I’m currently developing an analogue pinhole camera that is made predominantly from corrugate card. I’ll be posting up snapshots of the development process, prototyping, photos and anything else that might be interesting for y’all to look at.
My bedroom is, how did the estate agent put it..? Cozy! Yes, not small, but cozy. My storage space is limited and one thing I use on a daily basis, as I’m sure most of you do too, is my phone charger. However, when it’s not in use it just took up space on my desk, sort of scrunched up, tucked in next to the right hand speaker. It’s okay, but not great.
Anyway, as an aspiring designer I decided to design and make something that would solve my untidy charger issue, so I set about designing a simple device that would neatly and discretely contain the charger when not in use.
I came up with this, a simple design that contains the mains part of the charger and uses the housing wall as a surface to wrap the cable around. The USB end makes use of the 3 pins found on UK plugs and through the natural tension found in the cable, simply locks into place. The charger container is mounted to my wall about a metre above the mains wall socket.
I designed the charger wall mount using SolidWorks and printed the design out in PLA using an Ultimaker.
Please feel free to leave comments, ask questions, share and like my posts, your interest and feedback is much appreciated, thanks!
Credit to Modla who kindly allow me to look after the Ultimaker and use it as freely as I like. Much respect!
Can CAD software be considered a canvas? Can powdered nylon be considered paint? Can a laser be considered a paintbrush?
We at Modla like to think so and have had the privilege to showcase some of our 3D printed artwork at The Other Art Fair in Brick Lane, London. We had on display a 3D printed collaboration with Dan Hillier, an SLS nylon version of his Nothing Matters screen print. We also collaborated with James Hopkins on the Audi D8 to R8 3D Print.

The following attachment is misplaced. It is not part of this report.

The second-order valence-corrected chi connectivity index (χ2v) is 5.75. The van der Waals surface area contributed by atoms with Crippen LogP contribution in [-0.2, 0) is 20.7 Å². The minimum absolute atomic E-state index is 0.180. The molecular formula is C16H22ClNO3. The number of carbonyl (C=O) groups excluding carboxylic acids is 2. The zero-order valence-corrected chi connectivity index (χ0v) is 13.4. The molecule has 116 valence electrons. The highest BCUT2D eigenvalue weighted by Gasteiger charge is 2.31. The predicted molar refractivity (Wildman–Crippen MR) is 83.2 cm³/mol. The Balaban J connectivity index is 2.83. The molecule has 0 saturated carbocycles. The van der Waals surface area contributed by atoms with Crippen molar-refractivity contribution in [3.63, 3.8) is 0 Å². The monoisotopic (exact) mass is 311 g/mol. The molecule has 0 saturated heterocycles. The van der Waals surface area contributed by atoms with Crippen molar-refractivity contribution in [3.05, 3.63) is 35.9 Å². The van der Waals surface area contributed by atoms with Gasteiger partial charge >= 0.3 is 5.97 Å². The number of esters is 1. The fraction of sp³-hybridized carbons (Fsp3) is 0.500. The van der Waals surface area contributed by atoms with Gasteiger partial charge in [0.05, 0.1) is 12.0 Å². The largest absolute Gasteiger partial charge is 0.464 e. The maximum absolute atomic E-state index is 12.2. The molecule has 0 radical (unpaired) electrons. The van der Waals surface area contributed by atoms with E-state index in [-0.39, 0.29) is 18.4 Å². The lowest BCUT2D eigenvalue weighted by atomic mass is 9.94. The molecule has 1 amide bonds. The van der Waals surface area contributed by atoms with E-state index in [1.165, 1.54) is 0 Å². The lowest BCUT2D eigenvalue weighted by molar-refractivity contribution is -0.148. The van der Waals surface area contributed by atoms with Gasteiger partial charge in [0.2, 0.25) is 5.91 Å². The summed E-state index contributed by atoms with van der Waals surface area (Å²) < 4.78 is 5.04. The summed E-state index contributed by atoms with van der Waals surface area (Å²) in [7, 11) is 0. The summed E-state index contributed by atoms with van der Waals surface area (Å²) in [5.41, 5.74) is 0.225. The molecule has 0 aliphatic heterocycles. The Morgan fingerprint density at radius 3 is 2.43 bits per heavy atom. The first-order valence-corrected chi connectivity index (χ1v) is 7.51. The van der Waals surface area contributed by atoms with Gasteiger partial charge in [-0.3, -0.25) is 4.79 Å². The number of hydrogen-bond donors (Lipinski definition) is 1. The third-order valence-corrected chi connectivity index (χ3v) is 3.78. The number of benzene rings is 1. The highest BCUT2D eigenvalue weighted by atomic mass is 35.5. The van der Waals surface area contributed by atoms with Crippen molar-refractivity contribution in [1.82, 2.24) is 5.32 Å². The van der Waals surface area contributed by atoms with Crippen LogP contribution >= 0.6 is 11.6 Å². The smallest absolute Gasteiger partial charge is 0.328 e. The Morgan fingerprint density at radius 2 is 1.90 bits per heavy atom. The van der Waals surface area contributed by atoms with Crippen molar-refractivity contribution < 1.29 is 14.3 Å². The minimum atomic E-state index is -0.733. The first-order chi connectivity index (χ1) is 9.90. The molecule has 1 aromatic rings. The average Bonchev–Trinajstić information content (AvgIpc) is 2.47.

Our ‘Beer Today, Gone Tomorrow’ flying beer bottles were suspended from the rafters and a selection of letters from the Arkitypo project were on display.
3D printing is commonly used within the engineering and product industry for creating prototypes and moulds, however this format of creation is increasingly being used within the art and fashion world. We wanted to see what we could achieve by taking our engineering, product and architectural backgrounds and applying our 3D CAD software and 3D printing skills to an artistic medium.
What do you think, can 3D printing be considered art? Leave your comments and opinions below.
Another addition to my ‘Knux’ 3D prints. This ‘Love Knux’ print was designed for a friend.
Printed using an Ultimaker desktop printer, with a single PLA extrusion. I was very impressed that a print like this could be achieved without using any support structures. Post print, I gave any rough edges a light sanding. You can see my ‘Birthday Knux’ print here.
The concept behind the Birthday Knux 3D Print (other than as a birthday present) was to remove any aggression from an otherwise violent and destructive tool and place more of a “party” emphasis on a possible fashion accessory.
3D printed using a Stratasys UPrint FDM printer, the Birthday Knux is printed by extruding heated material layer upon layer until the object is fully printed.
If you would like a custom Knux designed and printed please feel free to contact me via email which can be found on my contact page.
This is the 3D printed final prototype for a radio based project I worked on for my university course. The main body is printed on a Zprinter 450 powder printer that bonds powder material with a liquid adhesive. The speaker trim, radio face trim and button/knobs are all printed on a 3D Touch printer, which is an extrusion printer.
I had to sand down all of the surfaces and apply Pollyfilla and/or primer filler to achieve the desired surface finish. Once ready, I applied the final layers of paint.
The making of the speaker trim and grill can be seen here.
The following is a photo presentation of the final prototyping methods I used.
The first 3D printed body prototype was printed in two parts, with a wall thickness of 1mm. After seeing the first prototype it became obvious that I would have to increase the wall thickness. I also decided to print the body in one piece which would eradicate some of the complexities associated with the assembly process.
Applying super-glue to the body to increase the strength of print.
Applying paint to the raised details.
Each individual component before final assembly.